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The Auke are an Alaskan Native people, whose autonym Aakʼw Ḵwáan means "Small Lake People."[1] They are a subgroup of the Tlingit. The Auke lived along the northwestern coast of North America, in the area that is now the Alexander Archipelago and adjoining mainland of the Alaska Panhandle around Juneau.

The Auke had a village on Auke Bay just east of Point Louisa, about 13 miles northwest of Juneau. There were seasonal festivals associated with the harvest of herring at spawning season.

In 1880, after Joe Juneau and Richard Harris were led to gold in the Silver Bow Basin, U.S. naval officers encouraged the Auke to move from the area to avoid conflict with miners and prospectors.[2] The census of Alaska at the time listed the Auke population as 640, of whom 300 were on Admiralty Island, 50 on Douglas Island, and 290 on Stephens Passage, the latter presumably including those at the Point Louisa village.[3]

The Auke people continued to return to what they called Indian Point, for the annual harvest of herring at spawning time. They have considered this a sacred place, both because of their traditional gathering for subsistence and their historic village and its burying ground.

These local peoples have resisted European-American development of Indian Point, which is located past the Juneau Ferry Terminal and before the Auke Recreation Area operated by the U.S. Forest Service.[4][3] Federal agencies including the National Park Service and the National Oceanic and Atmospheric Administration (NOAA) had proposals to build on the site.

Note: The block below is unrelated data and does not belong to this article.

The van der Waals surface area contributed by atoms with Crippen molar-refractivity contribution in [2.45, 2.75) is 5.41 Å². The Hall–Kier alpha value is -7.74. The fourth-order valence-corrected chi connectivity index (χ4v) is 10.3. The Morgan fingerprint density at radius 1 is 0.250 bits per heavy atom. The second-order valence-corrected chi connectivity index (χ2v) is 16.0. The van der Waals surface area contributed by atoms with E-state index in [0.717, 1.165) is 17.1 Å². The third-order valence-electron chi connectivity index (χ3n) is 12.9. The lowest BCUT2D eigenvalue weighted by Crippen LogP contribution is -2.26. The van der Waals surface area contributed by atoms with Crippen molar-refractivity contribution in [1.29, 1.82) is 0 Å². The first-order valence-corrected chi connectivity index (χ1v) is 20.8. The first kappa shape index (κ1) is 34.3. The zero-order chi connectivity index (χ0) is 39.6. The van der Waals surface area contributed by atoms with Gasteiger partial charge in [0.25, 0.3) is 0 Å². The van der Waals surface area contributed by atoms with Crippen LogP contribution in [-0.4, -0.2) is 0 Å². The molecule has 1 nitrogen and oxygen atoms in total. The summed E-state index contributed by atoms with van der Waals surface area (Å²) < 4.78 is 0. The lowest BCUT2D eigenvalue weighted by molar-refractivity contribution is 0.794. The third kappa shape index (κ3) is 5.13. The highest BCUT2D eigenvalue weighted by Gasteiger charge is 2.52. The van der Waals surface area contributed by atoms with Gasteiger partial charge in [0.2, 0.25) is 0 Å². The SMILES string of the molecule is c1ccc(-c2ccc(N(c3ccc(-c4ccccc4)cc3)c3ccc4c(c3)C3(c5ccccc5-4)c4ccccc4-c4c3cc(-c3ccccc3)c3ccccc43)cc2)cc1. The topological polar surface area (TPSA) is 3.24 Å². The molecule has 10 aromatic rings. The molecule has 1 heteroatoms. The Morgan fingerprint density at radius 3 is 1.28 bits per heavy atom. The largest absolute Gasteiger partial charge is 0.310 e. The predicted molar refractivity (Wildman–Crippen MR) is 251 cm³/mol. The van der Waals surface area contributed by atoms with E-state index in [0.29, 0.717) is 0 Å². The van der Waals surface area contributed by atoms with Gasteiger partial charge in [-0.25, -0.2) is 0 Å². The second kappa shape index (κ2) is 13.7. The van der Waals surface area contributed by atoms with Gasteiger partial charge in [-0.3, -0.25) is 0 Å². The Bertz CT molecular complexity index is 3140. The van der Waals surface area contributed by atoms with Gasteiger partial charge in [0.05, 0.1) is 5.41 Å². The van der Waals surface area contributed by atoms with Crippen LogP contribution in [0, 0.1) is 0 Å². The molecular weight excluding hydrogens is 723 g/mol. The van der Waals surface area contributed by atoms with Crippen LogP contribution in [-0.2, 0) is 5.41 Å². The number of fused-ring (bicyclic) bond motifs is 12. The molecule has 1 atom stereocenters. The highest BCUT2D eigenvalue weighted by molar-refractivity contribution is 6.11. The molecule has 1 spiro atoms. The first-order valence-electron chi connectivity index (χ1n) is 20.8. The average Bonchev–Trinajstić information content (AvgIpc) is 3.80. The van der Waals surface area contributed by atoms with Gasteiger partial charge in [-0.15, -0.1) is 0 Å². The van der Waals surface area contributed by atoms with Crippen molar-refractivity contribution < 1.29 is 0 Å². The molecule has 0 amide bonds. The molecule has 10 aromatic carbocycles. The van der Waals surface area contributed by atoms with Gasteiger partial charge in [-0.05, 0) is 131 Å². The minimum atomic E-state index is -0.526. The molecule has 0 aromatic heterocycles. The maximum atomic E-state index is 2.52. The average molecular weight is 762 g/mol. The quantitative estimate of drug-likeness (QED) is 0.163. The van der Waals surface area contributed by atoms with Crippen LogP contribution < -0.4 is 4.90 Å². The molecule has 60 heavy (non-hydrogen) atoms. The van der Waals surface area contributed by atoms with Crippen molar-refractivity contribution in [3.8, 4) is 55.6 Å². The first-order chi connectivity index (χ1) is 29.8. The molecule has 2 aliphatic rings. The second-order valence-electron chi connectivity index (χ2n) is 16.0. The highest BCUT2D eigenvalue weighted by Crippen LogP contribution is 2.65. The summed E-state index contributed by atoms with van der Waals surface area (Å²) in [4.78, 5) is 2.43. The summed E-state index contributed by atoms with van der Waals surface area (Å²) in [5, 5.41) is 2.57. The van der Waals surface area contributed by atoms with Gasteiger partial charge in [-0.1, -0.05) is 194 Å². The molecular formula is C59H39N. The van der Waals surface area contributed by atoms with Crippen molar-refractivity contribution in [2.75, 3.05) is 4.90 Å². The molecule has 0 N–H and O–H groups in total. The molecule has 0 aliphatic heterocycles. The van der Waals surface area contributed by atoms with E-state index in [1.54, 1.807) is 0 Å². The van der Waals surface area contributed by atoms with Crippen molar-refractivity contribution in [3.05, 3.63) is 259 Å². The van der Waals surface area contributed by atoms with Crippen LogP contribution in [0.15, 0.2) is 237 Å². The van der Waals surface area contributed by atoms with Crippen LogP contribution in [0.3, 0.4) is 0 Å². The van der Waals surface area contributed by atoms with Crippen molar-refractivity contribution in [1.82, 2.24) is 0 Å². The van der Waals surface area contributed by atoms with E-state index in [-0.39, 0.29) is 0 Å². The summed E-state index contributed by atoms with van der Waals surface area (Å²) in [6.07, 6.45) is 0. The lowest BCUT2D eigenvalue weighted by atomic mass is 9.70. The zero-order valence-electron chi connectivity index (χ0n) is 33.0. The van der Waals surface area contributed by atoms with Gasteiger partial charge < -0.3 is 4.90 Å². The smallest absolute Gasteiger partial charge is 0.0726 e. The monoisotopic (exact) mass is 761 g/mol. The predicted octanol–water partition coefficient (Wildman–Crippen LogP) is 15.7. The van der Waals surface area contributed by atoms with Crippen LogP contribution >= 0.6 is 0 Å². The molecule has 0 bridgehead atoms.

The Tlingit consider it sacred territory, both because of the burying ground and its place in their traditions of gathering sustenance. The city and state supported recognition of the 78-acre site, which in August 2016 was listed on the National Register of Historic Places. "It is the first traditional cultural property in Southeast Alaska to be placed on the register."[4]


Clans and housesEdit

The Auke were formed around clans, based on kinship systems. These were traditionally divided into houses. Extended family groups used to live together in large longhouses.

Divisions and houses of the Raven Moiety or ClanEdit

  • Lʼeeneidí (Gift Blanket People)
    • G̱aatáa Hít (Trap House)
    • Téelʼ Hít (Dog Salmon House)
    • Yax̱te Hít (Big Dipper House)
  • Lʼuknax̱.ádi (Coho Salmon People)
    • Lʼook Hít (Coho Salmon House)
  • G̱aanax̱.ádi (People of G̱aanax̱)
    • G̱aanax̱aa Hít (G̱aanax̱ Group House)
    • Yéil Hít (Raven House)

Divisions and houses of the Wolf/Eagle ClanEdit

  • Wooshkeetaan
    • G̱unakadeit Hít (Sea Monster House)
    • Hít Tlein (Big House)
    • Noow Hít (Fort House)
    • Tóosʼ Hít (Shark House)
    • Xeitl Hít (Thunder/Thunderbird House)
    • Xóots Hít (Brown Bear House)


  1. ^ Map of Auke territory and list of clans Archived October 16, 2008, at the Wayback Machine
  2. ^ "Alaska Native History and Cultures Timeline". Alaska's Digital Archives (2004 VILDA), Archived from the original on 2007-10-23. Retrieved 2007-09-07.
  3. ^ a b "Auke Village". Local Area Place Names, Juneau Page - Databases, KINY Radio - Juneau, Alaska (Alaska-Juneau Communications, Inc., 1995-2007), Archived from the original on 28 August 2007. Retrieved 2007-09-07.
  4. ^ a b Lisa Phu, "Feds designate Juneau's Indian Point as sacred, worthy of protection", Juneau Empire, 16 August 2016; accessed 21 August 2016